Early History of Radiology (and Radon)
As the 19th century drew to a close, the world ushered in a golden age of innovation that would introduce us to stainless steel, diesel engines, and plastic. It was during this era that the emerging field of radiology was born. Wilhelm Röntgen discovered X-rays in 1895, Henri Becquerel observed uranium emitting its own “rays” in 1896, and Marie Curie coined the term “radiation” shortly thereafter in 1898. This new concept of radiation would both challenge and advance our understanding of physics, the repercussions of which would not be fully realized until nearly fifty years later.
Radon was discovered in 1899 at McGill University in Canada, with the official credit usually going to Ernest Rutherford, Robert Owens, and Harriet Brooks. Rutherford and his team were actually studying the thorium decay chain, and therefore had discovered an isotope of radon that would eventually become known as thoron (220Rn). Other radiological pioneers around the world, such as Marie Curie and Friedrich Dorn, were also conducting their own experiments with uranium and radium.
At first, these scientists focused on the physical properties of radioactive elements. They calculated masses, densities, and melting points with surprising accuracy, especially given their limited instrumentation. They identified new isotopes, argued over names, and began conceiving practical – and profitable – applications. They tended to be reckless and gleeful with their discoveries in these early days, and it didn’t take long to commercialize the burgeoning field of radiology.
Toothpaste, cosmetics, drinking water, and even chocolate soon had “radium-infused” versions available to buy. Medical patients were exposed to ionizing radiation for hours at a time, and even shoe stores would offer customers complimentary X-ray scans to match the bones in their feet with “just the right footwear.”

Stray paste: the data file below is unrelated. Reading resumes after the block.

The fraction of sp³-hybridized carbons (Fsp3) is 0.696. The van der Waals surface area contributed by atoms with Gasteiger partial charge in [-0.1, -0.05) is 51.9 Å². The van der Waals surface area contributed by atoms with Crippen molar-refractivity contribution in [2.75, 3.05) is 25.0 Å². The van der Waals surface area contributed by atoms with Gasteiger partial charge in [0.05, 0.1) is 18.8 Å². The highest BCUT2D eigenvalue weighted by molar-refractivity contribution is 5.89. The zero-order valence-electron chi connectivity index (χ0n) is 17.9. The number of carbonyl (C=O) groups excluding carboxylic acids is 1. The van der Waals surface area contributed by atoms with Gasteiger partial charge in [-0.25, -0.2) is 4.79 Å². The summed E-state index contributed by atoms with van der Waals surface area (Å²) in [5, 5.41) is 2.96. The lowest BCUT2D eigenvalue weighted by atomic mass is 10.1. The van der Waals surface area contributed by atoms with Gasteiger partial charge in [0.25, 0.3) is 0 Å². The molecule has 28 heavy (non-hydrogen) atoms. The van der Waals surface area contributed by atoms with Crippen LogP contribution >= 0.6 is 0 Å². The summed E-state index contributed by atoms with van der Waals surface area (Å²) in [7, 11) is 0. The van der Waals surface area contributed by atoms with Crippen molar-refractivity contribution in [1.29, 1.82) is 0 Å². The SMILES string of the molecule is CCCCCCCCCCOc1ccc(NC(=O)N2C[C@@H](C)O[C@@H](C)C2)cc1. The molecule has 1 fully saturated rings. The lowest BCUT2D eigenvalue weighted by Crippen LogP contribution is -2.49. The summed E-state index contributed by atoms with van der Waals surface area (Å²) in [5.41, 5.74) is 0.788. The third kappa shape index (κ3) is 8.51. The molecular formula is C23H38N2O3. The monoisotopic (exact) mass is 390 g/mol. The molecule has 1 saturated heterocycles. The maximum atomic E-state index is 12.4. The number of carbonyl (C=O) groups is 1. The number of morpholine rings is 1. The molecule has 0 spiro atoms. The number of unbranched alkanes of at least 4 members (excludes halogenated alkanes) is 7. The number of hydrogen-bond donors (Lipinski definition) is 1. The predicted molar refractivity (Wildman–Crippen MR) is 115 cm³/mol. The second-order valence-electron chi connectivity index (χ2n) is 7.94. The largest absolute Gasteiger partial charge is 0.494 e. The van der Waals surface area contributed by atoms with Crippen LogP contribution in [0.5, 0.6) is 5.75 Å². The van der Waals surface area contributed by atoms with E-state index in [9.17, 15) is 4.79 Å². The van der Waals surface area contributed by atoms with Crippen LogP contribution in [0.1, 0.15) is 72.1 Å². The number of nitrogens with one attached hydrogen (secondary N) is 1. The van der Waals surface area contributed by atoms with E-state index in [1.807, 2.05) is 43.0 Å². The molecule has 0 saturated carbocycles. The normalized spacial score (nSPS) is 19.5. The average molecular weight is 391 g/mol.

(Yep, that's German for “Radium Chocolate.” It was manufactured between 1931 and 1936, and would later be lovingly referred to as “suicide chocolate” by British chemists.)
In retrospect, it’s easy to condemn our foolhardiness with these novel radioactive elements. But as the world had never before witnessed such rapid transformation, this daredevil enthusiasm can perhaps be understood – and forgiven – in the broader context of the times. Electricity, automobiles, and telephones had sparked a revolution in lifestyles and landscapes; fluorescent lights illuminated cities, hydrogen airships lumbered through the skies, and glow-in-the-dark clocks were nestled next to beds. The Modern Age had arrived, and humankind was intoxicated by its glitter and glamour.
The warning signs of exposure to ionizing radiation were often observed, but it proved difficult to pinpoint the cause. The initial “dose” didn’t seem to cause any harm, and the mechanisms of cellular damage from radiation were still unknown. Many scientists and inventors – including Nikola Tesla and Thomas Edison – experienced eye irritation and burns from their experiments, but such symptoms would often take weeks to manifest. And although Marie Curie urged caution when handling radioactive materials, many scientists claimed there were no ill effects at all. As a result, many of these radiological pioneers, including Marie Curie, would die from causes later attributed to long-term radiation exposure.
Although anecdotal evidence mounted over the years (such as the deaths of the Radium Girls in the 1920s), it would not be until 1945 when the world fully awakened to the cataclysmic and destructive capabilities of ionizing radiation.
Approximately five years later, in 1950, radon’s presence in indoor air was first documented. Although studies were conducted over the next few decades, very little was accomplished in regards to public awareness or exposure prevention. However, this would change after a fateful event in 1984 brought recognition to the potential dangers of indoor radon concentrations. While working at a newly built nuclear power plant in Pennsylvania, a construction engineer triggered radiation warning alarms. Interestingly enough, these alarms occurred when the engineer was arriving at work – and before there was any radioactive material at the power plant.
The resulting investigation would reveal the engineer’s house contained indoor concentrations above 2500 picocuries per liter (pCi/L), which catapulted radon to national awareness. Two years after this incident, the Environmental Protection Agency prescribed the recommended “action limit” at 4 pCi/L. This would mark the beginning of the radon testing and mitigation industry in the United States.
Lorin Stieff is the Vice President of Rad Elec, where he assists with software development and technical support. Before writing this blog post, he had no idea that radium chocolate actually existed.